Shopping second-hand is certainly not a new concept.
From charity shops to eBay, consumers have always been keen to bag a bargain.
Consumers are also increasingly keen to reduce their own consumption, and to help combat the negative impact on the environment. This has led many retailers to enter the ‘recommerce’ market (sometimes referred to as ‘resale’ or ‘reverse commerce’), which refers to the buying and selling of pre-owned goods.
Here’s more on the concept of recommerce, particularly within fashion, and some of the most successful examples in the space.
Shift in consumer behaviour
Research by Ernst and Young suggests that it is younger generations who are pushing retailers to take more responsibility for the impact that their business has on the environment.
The ‘Next Big Disruptor: Gen Z’ report states that the key differentiator between Millennials and Generation Z, “other than their age, is an element of self-awareness versus self-centeredness, meaning the younger gen places a greater emphasis on their role in the world as part of a larger ecosystem and their responsibility to help improve it.”
This means that – instead of accepting the limited pool of sustainable retailers available to them – Generation Z are actively seeking out alternative options, mainly in the form of resale sites and apps. Examples like Depop, ThredUp, and Poshmark all allow consumers to buy second-hand clothing.
As well as offering different price points, they also share the over-arching aim of being more sustainable, and helping to reduce the amount of textile waste entering landfill sites.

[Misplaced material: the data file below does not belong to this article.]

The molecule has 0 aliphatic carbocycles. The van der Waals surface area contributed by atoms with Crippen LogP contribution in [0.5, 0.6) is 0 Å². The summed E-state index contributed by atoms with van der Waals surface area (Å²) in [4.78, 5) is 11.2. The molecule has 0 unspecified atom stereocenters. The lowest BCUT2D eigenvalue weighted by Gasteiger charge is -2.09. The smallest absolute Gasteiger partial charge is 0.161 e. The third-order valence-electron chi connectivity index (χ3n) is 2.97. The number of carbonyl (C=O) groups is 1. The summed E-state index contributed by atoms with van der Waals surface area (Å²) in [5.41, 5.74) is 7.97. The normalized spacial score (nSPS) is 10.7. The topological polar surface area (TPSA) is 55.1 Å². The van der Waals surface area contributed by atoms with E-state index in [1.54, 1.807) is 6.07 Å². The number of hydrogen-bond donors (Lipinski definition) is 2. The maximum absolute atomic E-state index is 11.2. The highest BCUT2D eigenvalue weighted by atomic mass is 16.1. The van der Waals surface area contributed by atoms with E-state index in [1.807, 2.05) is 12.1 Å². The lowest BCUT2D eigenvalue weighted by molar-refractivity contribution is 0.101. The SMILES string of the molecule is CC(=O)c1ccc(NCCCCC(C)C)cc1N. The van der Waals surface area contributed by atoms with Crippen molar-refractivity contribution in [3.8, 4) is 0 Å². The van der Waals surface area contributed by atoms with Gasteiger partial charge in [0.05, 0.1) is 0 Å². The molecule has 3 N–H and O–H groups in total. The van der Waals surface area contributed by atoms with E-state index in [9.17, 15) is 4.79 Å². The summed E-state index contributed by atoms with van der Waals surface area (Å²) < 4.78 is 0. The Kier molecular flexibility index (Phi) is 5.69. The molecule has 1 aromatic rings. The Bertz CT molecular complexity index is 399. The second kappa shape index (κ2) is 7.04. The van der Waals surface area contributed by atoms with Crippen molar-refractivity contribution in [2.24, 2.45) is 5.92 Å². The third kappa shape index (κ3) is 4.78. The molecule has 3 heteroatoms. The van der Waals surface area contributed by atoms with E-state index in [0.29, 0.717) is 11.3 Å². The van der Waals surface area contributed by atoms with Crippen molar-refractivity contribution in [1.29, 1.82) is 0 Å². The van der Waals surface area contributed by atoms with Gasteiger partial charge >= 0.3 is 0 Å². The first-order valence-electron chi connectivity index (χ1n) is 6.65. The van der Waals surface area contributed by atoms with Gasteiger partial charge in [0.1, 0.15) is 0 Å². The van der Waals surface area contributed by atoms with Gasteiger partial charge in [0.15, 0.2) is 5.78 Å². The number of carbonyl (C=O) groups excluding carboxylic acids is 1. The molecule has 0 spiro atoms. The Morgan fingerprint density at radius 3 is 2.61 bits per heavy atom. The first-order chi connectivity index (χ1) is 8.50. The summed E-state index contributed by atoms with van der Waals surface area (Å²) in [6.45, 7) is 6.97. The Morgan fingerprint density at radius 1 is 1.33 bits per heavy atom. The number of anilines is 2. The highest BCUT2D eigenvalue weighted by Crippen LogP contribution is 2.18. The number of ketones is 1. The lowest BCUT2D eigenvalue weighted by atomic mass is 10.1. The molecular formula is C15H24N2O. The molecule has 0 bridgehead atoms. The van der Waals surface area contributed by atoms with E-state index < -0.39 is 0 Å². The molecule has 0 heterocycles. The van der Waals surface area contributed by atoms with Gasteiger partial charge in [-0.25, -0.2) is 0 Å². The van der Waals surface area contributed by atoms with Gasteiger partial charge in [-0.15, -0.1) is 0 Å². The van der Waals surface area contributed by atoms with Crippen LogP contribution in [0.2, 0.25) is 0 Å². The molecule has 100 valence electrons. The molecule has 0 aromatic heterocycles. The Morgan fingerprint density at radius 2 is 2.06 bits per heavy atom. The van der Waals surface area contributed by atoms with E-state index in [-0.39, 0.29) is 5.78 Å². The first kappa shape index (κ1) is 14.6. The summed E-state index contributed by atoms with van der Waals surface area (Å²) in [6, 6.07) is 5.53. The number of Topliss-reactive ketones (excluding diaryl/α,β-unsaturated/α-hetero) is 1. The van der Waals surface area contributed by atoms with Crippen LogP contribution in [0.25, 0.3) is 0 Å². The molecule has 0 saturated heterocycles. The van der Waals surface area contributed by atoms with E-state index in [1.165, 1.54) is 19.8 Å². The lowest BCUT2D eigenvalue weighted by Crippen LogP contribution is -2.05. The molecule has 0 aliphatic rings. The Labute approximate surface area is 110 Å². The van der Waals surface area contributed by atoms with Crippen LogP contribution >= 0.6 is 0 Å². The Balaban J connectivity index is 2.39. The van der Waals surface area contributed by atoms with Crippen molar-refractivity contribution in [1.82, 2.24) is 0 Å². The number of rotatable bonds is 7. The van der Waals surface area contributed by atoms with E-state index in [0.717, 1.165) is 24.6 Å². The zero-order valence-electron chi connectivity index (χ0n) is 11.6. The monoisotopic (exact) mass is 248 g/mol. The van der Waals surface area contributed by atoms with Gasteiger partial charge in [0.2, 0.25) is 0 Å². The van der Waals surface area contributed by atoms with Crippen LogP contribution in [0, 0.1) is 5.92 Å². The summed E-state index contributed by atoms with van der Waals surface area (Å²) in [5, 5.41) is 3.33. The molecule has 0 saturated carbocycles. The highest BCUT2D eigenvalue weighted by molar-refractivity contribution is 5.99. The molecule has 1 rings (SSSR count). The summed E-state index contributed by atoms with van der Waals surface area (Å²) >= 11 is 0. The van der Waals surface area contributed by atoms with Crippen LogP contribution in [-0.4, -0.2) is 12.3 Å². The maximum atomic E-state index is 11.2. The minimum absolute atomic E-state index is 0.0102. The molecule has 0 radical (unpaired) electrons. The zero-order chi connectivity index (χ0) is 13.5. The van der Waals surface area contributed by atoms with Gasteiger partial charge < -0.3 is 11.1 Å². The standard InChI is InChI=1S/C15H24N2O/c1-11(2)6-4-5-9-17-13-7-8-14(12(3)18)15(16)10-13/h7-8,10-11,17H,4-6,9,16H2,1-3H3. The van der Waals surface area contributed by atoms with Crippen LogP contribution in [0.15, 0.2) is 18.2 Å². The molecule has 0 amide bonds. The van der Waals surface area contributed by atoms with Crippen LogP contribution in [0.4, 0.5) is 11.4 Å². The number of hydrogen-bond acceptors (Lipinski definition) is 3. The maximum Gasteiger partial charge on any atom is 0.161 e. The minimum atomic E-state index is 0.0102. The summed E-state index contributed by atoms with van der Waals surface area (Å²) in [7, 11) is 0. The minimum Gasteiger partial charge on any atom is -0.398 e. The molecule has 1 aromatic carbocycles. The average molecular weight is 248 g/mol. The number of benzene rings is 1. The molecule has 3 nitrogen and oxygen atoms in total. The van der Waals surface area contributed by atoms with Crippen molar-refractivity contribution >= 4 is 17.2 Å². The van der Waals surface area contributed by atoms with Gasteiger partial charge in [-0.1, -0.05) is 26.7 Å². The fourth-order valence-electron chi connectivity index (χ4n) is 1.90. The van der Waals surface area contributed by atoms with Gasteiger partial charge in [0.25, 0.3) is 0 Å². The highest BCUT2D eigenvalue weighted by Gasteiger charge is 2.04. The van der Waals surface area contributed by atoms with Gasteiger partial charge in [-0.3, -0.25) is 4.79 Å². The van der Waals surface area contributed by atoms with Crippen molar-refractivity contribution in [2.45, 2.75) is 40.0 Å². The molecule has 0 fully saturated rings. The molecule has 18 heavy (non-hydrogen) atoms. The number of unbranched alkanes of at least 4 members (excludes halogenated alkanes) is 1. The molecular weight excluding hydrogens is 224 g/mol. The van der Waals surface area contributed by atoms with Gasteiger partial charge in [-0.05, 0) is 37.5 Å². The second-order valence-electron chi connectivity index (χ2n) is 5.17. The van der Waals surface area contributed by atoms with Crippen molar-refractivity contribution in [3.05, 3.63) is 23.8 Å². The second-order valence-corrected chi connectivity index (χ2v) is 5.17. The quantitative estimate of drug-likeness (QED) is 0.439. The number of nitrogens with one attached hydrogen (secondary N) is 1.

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Of course, it’s not only younger generations who are ethically-minded. According to ThredUp’s Resale report, there are more second-hand shoppers today than ever before, with 64% of women buying or being willing to buy pre-owned clothes. Moreover, 59% of overall consumers expect retailers to create clothes ethically and sustainably. As a result of this, the total secondhand apparel market is expected to double in growth in five years to reach $51b.
As well as caring about sustainability, it’s also been suggested that Generation Z’s ambition and desire for success is fuelling the rise of re-sale apps. This is because, in the case of Depop and Poshmark, re-selling fashion can turn into a profitable business venture. Vintage and niche clothing in particular is highly sought-after, meaning sellers can earn thousands of dollars on these apps. Rachel Swidenbank, vice president of marketplace at Depop, told Business Insider that some can earn up to $300,000 a year, enabling them to buy houses and cars before they’ve even reached university.
Indeed, with 62% of Generation Z stating that they would like to start their own companies rather than work for an established business – apps like Depop now provide them with the tools to be able to do so within fashion.
— DG (@danielagz_) September 25, 2019
Another trend that’s boosted the resale market is the desire to be continuously seen in new clothes; heightened by social media platforms like Instagram, and the pressure to emulate or keep up with fashion influencers. Interestingly, this has also created what’s known as the ‘serial returner’, i.e. consumers who continuously return items after wearing them once for social media. However, with retailers now cracking down on this kind of behaviour, consumers are increasingly looking to resale for a more viable way of keeping up with fashion trends.